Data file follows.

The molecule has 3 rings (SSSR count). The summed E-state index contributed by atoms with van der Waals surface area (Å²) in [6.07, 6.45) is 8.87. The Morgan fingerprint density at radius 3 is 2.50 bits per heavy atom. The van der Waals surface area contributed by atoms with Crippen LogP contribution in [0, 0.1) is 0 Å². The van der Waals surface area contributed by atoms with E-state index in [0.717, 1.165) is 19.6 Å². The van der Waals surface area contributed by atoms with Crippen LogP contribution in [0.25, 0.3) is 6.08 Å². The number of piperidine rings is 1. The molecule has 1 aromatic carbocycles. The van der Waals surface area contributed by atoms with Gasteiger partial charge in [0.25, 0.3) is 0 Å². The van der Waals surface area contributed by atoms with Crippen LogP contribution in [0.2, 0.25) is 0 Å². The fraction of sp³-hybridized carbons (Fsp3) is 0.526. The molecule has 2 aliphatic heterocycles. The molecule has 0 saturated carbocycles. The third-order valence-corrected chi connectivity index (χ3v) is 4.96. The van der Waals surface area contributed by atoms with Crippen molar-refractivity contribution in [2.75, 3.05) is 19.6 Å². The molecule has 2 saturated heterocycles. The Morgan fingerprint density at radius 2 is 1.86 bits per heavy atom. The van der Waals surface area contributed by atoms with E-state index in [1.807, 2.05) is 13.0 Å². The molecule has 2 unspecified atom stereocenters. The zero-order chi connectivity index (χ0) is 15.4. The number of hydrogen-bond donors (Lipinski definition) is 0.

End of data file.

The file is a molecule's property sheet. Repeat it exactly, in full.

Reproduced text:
The molecule has 3 rings (SSSR count). The summed E-state index contributed by atoms with van der Waals surface area (Å²) in [6.07, 6.45) is 8.87. The Morgan fingerprint density at radius 3 is 2.50 bits per heavy atom. The van der Waals surface area contributed by atoms with Crippen LogP contribution in [0, 0.1) is 0 Å². The van der Waals surface area contributed by atoms with E-state index in [0.717, 1.165) is 19.6 Å². The van der Waals surface area contributed by atoms with Crippen LogP contribution in [0.25, 0.3) is 6.08 Å². The number of piperidine rings is 1. The molecule has 1 aromatic carbocycles. The van der Waals surface area contributed by atoms with Gasteiger partial charge in [0.25, 0.3) is 0 Å². The van der Waals surface area contributed by atoms with Crippen LogP contribution in [0.2, 0.25) is 0 Å². The fraction of sp³-hybridized carbons (Fsp3) is 0.526. The molecule has 2 aliphatic heterocycles. The molecule has 0 saturated carbocycles. The third-order valence-corrected chi connectivity index (χ3v) is 4.96. The van der Waals surface area contributed by atoms with Crippen molar-refractivity contribution in [2.75, 3.05) is 19.6 Å². The molecule has 2 saturated heterocycles. The Morgan fingerprint density at radius 2 is 1.86 bits per heavy atom. The van der Waals surface area contributed by atoms with E-state index in [1.807, 2.05) is 13.0 Å². The molecule has 2 unspecified atom stereocenters. The zero-order chi connectivity index (χ0) is 15.4. The number of hydrogen-bond donors (Lipinski definition) is 0.